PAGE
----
Bell pepper (also known as paprika, sweet pepper, pepper, or capsicum is the fruit of plants in the Grossum group of the species Capsicum annuum.
Peppers are native to Mexico, Central America, and northern South America. Pepper seeds were imported to Spain in 1493 and then spread through Europe and Asia. Cultivars of the plant produce fruits in different colors, including red, yellow, orange, green, white, chocolate, candy cane striped, and purple.
A raw red bell pepper is 94% water, 5% carbohydrates, 1% protein, and contains negligible fat. A 100 gram (3.5 oz) piece amount supplies 26 calories, and is a rich source of vitamin C, containing 158% of the Daily Value.
Bell peppers are also packed with vitamin A and beta carotene which can help boost the immune system, improve vision, and help protect the eyes against cataracts. A red bell pepper supplies twice the vitamin C and eight times the vitamin A content of a green bell pepper.
Bell peppers are also an excellent source of potassium, fiber, thiamine, beta carotene, folic acid, zeaxanthin, and lycopene and have been shown to help prevent blood clot formation and reduce the risk of heart attacks and strokes.
They are excellent for helping to lower cholesterol levels and they contain anti-cancer compounds that can help lower the risk of prostate, breast, lung, and colon cancer.
Bell peppers are highly beneficial for the brain and can help to strengthen memory and concentration skills as well as reduce brain fog and confusion.
Bell peppers are an ideal weight loss food as their fiber helps to curb the appetite while helping to keep you energized throughout the day.
Even though green peppers are edible, the red, orange, and yellow bell peppers contain significantly higher levels of vitamins, mineral, and antioxidants.
Bell peppers are so sweet, crunchy, and juicy that they are a perfect snack to munch on and are a fantastic addition to salads, wraps, nori rolls, hummus, and dips.
They are also great juiced, steamed, sauteed, and stuffed. Roast bell peppers on the grill.
Try making a raw soup by blending red bell peppers and tomatoes together with a clove of garlic, a few leaves of fresh basil, and chopped scallions and avocado on top.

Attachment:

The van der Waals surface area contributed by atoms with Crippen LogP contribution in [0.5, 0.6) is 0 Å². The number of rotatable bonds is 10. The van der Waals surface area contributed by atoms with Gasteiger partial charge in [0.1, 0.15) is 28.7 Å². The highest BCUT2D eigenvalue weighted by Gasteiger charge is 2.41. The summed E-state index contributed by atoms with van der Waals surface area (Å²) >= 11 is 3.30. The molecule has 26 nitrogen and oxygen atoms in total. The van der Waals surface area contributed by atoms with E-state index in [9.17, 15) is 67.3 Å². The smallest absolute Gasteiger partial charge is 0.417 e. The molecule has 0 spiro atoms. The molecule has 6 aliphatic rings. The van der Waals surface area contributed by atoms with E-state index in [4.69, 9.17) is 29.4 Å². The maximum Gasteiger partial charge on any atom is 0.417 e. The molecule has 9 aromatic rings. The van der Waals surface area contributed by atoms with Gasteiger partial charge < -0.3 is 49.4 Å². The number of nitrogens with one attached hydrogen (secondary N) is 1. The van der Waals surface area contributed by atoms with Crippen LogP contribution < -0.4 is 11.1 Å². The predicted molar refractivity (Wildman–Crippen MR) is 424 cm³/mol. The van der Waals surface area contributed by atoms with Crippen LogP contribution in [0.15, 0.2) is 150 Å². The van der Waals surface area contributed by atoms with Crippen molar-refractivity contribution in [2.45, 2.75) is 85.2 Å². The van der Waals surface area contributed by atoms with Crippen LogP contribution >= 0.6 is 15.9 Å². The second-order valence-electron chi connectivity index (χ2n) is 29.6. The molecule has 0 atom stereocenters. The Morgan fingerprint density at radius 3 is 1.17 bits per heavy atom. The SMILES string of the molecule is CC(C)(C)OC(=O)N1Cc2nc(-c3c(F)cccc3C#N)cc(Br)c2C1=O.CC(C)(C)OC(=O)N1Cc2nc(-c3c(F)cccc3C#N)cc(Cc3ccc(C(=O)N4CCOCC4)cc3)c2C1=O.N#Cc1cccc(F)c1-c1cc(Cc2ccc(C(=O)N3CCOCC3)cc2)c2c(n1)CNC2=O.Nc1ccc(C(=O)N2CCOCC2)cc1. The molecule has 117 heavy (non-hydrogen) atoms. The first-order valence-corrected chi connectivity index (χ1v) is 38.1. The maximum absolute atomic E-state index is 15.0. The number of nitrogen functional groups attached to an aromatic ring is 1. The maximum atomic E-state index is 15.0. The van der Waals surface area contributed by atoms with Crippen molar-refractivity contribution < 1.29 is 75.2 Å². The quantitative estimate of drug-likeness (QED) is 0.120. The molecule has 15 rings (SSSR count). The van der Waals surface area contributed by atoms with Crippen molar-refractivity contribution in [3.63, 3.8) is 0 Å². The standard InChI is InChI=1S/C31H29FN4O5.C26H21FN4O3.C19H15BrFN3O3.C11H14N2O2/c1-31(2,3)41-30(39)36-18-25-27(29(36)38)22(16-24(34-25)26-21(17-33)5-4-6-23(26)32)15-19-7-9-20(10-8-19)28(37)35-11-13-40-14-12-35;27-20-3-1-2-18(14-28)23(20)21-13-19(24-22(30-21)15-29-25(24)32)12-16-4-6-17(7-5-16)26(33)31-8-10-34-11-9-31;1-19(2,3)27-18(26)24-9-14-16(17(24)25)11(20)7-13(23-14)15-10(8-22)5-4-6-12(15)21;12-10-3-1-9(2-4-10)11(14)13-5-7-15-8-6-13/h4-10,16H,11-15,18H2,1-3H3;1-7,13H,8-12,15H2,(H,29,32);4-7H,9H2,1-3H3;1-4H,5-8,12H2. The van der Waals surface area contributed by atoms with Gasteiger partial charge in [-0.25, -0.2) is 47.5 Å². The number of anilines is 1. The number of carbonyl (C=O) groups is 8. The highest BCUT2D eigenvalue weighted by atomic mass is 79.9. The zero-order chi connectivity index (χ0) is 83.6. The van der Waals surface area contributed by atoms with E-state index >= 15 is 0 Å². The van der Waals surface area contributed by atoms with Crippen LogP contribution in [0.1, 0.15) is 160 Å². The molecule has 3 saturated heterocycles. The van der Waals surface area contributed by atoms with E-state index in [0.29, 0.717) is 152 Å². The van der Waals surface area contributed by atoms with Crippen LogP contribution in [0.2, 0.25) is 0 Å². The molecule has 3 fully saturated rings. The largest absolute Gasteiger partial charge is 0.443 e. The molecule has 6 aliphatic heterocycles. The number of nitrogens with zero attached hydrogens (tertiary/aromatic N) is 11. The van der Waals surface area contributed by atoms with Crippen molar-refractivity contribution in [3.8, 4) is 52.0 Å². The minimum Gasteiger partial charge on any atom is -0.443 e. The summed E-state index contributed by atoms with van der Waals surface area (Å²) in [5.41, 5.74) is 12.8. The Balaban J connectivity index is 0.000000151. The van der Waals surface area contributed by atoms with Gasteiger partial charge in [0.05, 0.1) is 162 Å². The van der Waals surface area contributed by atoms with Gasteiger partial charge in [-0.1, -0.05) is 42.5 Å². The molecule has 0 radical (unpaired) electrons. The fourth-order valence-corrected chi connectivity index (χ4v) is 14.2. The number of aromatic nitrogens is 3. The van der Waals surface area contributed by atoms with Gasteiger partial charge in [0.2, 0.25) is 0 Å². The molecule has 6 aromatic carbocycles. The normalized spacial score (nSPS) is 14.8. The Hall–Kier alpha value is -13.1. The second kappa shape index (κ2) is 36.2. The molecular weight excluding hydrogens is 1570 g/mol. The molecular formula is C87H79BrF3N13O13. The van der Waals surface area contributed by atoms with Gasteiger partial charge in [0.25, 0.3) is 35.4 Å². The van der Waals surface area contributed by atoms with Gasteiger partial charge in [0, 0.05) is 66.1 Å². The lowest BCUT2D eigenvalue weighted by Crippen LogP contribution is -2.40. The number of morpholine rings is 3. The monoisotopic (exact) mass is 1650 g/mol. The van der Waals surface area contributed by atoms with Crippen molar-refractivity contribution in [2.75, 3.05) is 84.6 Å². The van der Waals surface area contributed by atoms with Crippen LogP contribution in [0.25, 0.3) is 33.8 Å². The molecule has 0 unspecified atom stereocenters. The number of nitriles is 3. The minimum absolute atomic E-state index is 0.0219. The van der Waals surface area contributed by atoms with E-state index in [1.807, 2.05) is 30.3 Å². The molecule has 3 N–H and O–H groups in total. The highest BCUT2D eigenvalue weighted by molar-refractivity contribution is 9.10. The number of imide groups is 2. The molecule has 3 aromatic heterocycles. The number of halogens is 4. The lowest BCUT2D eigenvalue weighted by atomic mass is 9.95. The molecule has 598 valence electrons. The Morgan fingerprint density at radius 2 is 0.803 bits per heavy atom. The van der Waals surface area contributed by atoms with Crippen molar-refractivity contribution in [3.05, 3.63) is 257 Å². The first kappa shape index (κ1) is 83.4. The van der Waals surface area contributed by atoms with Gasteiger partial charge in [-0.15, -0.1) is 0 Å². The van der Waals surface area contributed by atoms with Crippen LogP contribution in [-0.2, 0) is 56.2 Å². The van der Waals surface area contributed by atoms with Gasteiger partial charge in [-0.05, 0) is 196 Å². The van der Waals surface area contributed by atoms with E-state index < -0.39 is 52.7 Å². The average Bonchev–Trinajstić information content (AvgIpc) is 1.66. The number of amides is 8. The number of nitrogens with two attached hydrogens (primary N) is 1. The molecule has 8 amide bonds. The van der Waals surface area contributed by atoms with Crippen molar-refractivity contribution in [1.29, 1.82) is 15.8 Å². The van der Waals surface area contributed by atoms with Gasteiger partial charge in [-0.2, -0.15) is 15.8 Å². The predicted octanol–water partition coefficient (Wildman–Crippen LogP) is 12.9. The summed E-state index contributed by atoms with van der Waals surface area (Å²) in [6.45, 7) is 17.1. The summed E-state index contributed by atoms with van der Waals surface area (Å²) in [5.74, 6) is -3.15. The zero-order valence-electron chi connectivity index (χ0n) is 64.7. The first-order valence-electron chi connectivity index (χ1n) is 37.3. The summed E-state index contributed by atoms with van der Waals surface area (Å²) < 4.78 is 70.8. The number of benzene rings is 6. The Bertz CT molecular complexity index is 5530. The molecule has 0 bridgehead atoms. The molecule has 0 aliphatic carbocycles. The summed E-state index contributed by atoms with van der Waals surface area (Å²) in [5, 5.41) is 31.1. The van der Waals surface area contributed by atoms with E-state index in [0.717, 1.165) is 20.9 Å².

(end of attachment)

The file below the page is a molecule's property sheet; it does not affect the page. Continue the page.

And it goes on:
It is a refreshing, light, nutrient packed meal that can nourish your body and keep your immune system functioning strong.
Also experiment with the deliciously sweet orange bell pepper which is a favorite among kids and adults alike.
Bell peppers can be found at your local farmers market, grocery and health food store. Choose organic for its health promoting properties whenever possible.
Start seeds indoors 8-10 weeks before last spring frost date. The temperature must be at least 70 degrees F for seed germination, so keep them in a warm area for the best and fastest results.
Start pepper seeds three to a pot, and thin out the weakest seedling.
Let the remaining two pepper plants spend their entire lives together as one plant. The leaves of two plants help protect peppers against sun-scald, and the yield is often twice as good as two segregated plants.
Begin to harden off plants about 10 days before transplanting. A week before transplanting, introduce fertilizer or aged compost in your garden soil.
After the danger of frost has passed, transplant seedlings outdoors, 18 to 24 inches apart (but keep paired plants close to touching.)
Water one to two inches per week, but remember peppers are extremely heat sensitive. If you live in a warm or desert climate, watering everyday may be necessary.
Fertilize after the first fruit set. Weed carefully around plants. For larger fruit, spray the plants with a solution of one tablespoon of Epsom salts in a gallon of water, once when it begins to bloom, and once ten days later.
Harvest as soon as peppers reach desired size. The longer bell peppers stay on the plant, the more sweet they become and the greater their Vitamin C content.
Use a sharp knife or scissors to cut peppers clean off the plant for the least damage. Peppers can be refrigerated in plastic bags for up to 10 days after harvesting.
For more research: